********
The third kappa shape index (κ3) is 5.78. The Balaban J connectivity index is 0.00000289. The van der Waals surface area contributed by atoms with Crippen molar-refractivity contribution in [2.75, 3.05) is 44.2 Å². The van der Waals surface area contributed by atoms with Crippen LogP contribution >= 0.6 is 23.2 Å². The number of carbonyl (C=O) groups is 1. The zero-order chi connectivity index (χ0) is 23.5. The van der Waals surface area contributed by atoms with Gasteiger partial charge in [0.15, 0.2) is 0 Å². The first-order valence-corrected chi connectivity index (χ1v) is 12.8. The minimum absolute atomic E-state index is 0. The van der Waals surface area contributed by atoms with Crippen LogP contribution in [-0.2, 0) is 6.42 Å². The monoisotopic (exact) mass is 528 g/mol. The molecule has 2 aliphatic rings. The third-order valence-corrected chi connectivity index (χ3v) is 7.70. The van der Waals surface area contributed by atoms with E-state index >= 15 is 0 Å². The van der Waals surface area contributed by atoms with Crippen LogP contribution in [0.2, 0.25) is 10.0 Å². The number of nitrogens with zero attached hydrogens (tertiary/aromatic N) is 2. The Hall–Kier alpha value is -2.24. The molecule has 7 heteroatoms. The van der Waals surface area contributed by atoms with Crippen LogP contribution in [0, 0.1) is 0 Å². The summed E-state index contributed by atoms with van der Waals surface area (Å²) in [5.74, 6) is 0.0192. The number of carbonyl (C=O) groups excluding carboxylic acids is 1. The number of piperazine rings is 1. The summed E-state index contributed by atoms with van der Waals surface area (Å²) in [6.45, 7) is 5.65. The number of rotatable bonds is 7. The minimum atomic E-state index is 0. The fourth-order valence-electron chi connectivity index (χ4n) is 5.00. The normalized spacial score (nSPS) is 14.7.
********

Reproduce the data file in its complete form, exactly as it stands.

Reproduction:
The third kappa shape index (κ3) is 5.78. The Balaban J connectivity index is 0.00000289. The van der Waals surface area contributed by atoms with Crippen molar-refractivity contribution in [2.75, 3.05) is 44.2 Å². The van der Waals surface area contributed by atoms with Crippen LogP contribution >= 0.6 is 23.2 Å². The number of carbonyl (C=O) groups is 1. The zero-order chi connectivity index (χ0) is 23.5. The van der Waals surface area contributed by atoms with Gasteiger partial charge in [0.15, 0.2) is 0 Å². The first-order valence-corrected chi connectivity index (χ1v) is 12.8. The minimum absolute atomic E-state index is 0. The van der Waals surface area contributed by atoms with Crippen LogP contribution in [-0.2, 0) is 6.42 Å². The monoisotopic (exact) mass is 528 g/mol. The molecule has 2 aliphatic rings. The third-order valence-corrected chi connectivity index (χ3v) is 7.70. The van der Waals surface area contributed by atoms with E-state index >= 15 is 0 Å². The van der Waals surface area contributed by atoms with Crippen LogP contribution in [0.2, 0.25) is 10.0 Å². The number of nitrogens with zero attached hydrogens (tertiary/aromatic N) is 2. The Hall–Kier alpha value is -2.24. The molecule has 7 heteroatoms. The van der Waals surface area contributed by atoms with Crippen LogP contribution in [0, 0.1) is 0 Å². The summed E-state index contributed by atoms with van der Waals surface area (Å²) in [5.74, 6) is 0.0192. The number of carbonyl (C=O) groups excluding carboxylic acids is 1. The number of piperazine rings is 1. The summed E-state index contributed by atoms with van der Waals surface area (Å²) in [6.45, 7) is 5.65. The number of rotatable bonds is 7. The minimum atomic E-state index is 0. The fourth-order valence-electron chi connectivity index (χ4n) is 5.00. The normalized spacial score (nSPS) is 14.7.